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Ellington Darden

Back in 2009 on this website I posted an article: "Strength Training for Kids," which you can review under the headline Training Routines and Other Articles.

The article connected to some details on my training of Tyler, my 7-year-old son. At that time Tyler was 4 feet 7 inches tall and weighed 90 pounds. And he was very strong for his age. The article talks about how often I trained Tyler and the various exercises I used.

Okay, almost 10 years have passed -- and I've continued to strength train Tyler. Most of that time, it was a chore to get him to train once a week. More usual was approximately once every 10 days.

Tyler, when he got into high school, was not interested in playing football, basketball, or baseball. In fact, he wasn't into sports at all. Mostly, he liked computer games.

When he started the 9th grade, he was attending a very large high school in Orlando and the school offered more than a dozen different sports. My wife and I told that he had to choose at least one sport and stay with it for at least a year.

He narrowed it down to wrestling and rowing . . . and finally picked rowing. In Florida, there are more than 60 high schools that have rowing teams that compete for the state championships. The main event in high school rowing is what's called sweep rowing with 8 in a boat. Four on each side with each person handing a long oar with both hands . . . and a small person in back calling out instructions.

Tyler jumped into rowing and thrived at this sport. He's now the strongest member of his team, which numbers more than 50 boys between 15 and 18 years of age. Last year his boat won second in the state championships.

Today, Tyler stands 6 feet 2 inches tall and weighs 194 pounds. I took the opening side chest photo of him last week.

I'm planning on using Tyler in my next bodybuilding book. Approximately two years ago, I started training Tyler with my 30-10-30 style, which will be a major part of the new book. In my home gym, I have five Nautilus Nitro machines and Tyler uses the entire weight stack for multiple repetitions on each machine. Once again, he's very strong.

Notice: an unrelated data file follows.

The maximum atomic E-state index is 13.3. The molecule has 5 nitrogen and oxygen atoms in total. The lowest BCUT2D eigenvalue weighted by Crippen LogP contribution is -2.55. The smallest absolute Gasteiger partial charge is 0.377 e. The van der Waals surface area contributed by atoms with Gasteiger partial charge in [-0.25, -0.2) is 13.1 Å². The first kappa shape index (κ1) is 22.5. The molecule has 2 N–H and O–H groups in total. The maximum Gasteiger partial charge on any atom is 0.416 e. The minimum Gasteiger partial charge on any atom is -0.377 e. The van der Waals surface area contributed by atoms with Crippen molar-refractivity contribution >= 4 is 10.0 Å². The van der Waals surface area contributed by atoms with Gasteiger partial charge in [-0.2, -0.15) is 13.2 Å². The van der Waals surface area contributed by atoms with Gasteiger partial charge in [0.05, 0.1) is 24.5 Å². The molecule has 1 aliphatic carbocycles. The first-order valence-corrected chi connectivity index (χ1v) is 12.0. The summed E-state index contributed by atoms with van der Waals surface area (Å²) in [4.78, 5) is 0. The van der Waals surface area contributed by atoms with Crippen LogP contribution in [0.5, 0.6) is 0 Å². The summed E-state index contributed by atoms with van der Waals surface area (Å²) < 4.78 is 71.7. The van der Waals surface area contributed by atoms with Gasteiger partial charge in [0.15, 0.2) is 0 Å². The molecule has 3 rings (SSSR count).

Ellington
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Nwlifter

Wow time flies... in my mind he was still a kid... he sure has grown up! Very cool story, your book featuring hi will be great, looking forward to that!



Ellington Darden wrote:
Back in 2009 on this website I posted an article: "Strength Training for Kids," which you can review under the headline Training Routines and Other Articles.

The article connected to some details on my training of Tyler, my 7-year-old son. At that time Tyler was 4 feet 7 inches tall and weighed 90 pounds. And he was very strong for his age. The article talks about how often I trained Tyler and the various exercises I used.

Okay, almost 10 years have passed -- and I've continued to strength train Tyler. Most of that time, it was a chore to get him to train once a week. More usual was approximately once every 10 days.

Tyler, when he got into high school, was not interested in playing football, basketball, or baseball. In fact, he wasn't into sports at all. Mostly, he liked computer games.

When he started the 9th grade, he was attending a very large high school in Orlando and the school offered more than a dozen different sports. My wife and I told that he had to choose at least one sport and stay with it for at least a year.

He narrowed it down to wrestling and rowing . . . and finally picked rowing. In Florida, there are more than 60 high schools that have rowing teams that compete for the state championships. The main event in high school rowing is what's called sweep rowing with 8 in a boat. Four on each side with each person handing a long oar with both hands . . . and a small person in back calling out instructions.

Tyler jumped into rowing and thrived at this sport. He's now the strongest member of his team, which numbers more than 50 boys between 15 and 18 years of age. Last year his boat won second in the state championships.

Today, Tyler stands 6 feet 2 inches tall and weighs 194 pounds. I took the opening side chest photo of him last week.

I'm planning on using Tyler in my next bodybuilding book. Approximately two years ago, I started training Tyler with my 30-10-30 style, which will be a major part of the new book. In my home gym, I have five Nautilus Nitro machines and Tyler uses the entire weight stack for multiple repetitions on each machine. Once again, he's very strong.

Ellington


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ATP 4 Vitality

As arrows are in the hand of a mighty man; so are children of the youth.